“At last nations are coming together and recognising we all live on the same planet. All these seven worlds are actually one and we are dependent on it for every mouthful of food we eat and every breath of air we take. We have it in our hands and we’ve made a tragic, desperate mess of it so far.”
As Sir David Attenborough launches his latest, and perhaps most ambitious, series to date, Seven Worlds, One Planet, his words ring out not only as a warning, but as an incentive for us to work together to save our planet. Sir David, who perhaps more than anyone is worthy of the old cliche, a “British Treasure”, said the new seven-part series, filmed across the seven continents, puts the message of looking after the planet “at the heart” of each episode. He has widely spoken of this tragic, desperate mess human beings have made of the planet – and we can only hope that with the screening of this series more people will not only change their convictions, but also their lifestyles, as a contribution to the effort to combat climate change.
Sir David is one of the country’s most recognisable and dearly loved people across all age groups. He walked on to the Pyramid Stage at Glastonbury this year to deafening applause and thanked everyone for not drinking out of plastic bottles. Yet, as he himself admits, there can be very few people under the age of 75 who can remember a time when his distinct voice didn’t grace the airwaves, as he brought the natural world into the homes of millions. And this new series, which begins airing on 27th October on BBC1, affirms his passionate plea to take heed of all the warnings before it is too late.
The series took four years to complete, and the incredible footage is the result of some truly remarkable filming feats. The team behind the series described how they took drones over “volcanoes, waterfalls, icebergs and underground into caves” to shoot heart-wrenching animal dramas. It also involved underwater filming, with some stunning footage of marine life.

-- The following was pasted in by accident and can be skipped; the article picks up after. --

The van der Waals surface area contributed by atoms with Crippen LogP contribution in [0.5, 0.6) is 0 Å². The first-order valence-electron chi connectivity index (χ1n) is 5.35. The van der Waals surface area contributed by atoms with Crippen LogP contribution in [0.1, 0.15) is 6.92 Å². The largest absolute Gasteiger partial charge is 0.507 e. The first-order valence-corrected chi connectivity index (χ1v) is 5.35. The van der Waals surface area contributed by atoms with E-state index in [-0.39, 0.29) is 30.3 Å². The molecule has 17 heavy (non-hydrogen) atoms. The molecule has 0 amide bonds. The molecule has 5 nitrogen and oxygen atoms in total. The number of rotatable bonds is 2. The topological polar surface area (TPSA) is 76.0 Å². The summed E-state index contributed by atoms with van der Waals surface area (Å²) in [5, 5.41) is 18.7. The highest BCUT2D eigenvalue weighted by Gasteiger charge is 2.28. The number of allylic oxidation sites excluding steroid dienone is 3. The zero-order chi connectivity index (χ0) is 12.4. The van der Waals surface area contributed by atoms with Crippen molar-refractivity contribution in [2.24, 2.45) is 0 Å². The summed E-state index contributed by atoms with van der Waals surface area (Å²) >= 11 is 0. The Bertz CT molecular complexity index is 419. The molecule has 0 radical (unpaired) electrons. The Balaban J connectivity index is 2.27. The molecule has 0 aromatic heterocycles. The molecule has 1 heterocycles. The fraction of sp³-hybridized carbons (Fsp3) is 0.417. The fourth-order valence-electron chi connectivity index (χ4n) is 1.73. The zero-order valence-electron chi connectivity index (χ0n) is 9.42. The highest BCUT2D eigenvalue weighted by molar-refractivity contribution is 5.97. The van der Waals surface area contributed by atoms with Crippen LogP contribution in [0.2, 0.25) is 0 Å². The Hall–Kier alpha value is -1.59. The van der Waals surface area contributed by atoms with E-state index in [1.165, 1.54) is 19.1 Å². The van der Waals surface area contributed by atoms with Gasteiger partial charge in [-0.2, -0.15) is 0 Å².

Sir David, who presents the series, is clear about the message it intends to voice. “Look after the natural world, the animals in it and the plants in it too. This is their planet as well as ours. Don’t waste.” He goes on to say, “We are now universal, our influence is everywhere. We have it in our hands, and we made a tragic, des[perate mess of it so far.” When asked how we are able to save the planet, Sir David’s message was clear. “Don’t waste things, Don’t waste electricity, don’t waste paper, don’t waste food – live the way you want to live, but just don’t waste.” And as we have seen, the young are the ones carrying the environmental torch. And quite right – they have the most to lose and the most to gain.
The Isle of Bute, the glorious Scottish Island on which our company is based, is a real microcosm of life, with all the issues that you find in wider society. But we are proud that we are cognisant of the needs of our world, and the small local population do all they can to protect the environment in which they live. We have Beachwatch Bute, with full-time workers and volunteers, who work tirelessly to keep out beaches free from litter, mostly washed up from the sea, and to look out for dangers to wildlife. The local museum, visitor centre, photographers and guides all encourage locals and visitors alike to experience our wonderful wildlife – but to do it responsibly. Our island is beautiful – “Bute is Beautiful” as you will see on hundreds of bumper stickers around the island – and we are doing all we can to keep it that way.
We are playing our part as best we can. Please watch Sir David’s latest series, enjoy it’s glorious photography and soak up the message it puts across. And most important – act on it.
My photograph shows St Ninian’s Bay on the Isle of Bute, looking out towards the craggy peaks of the Isle of Arran.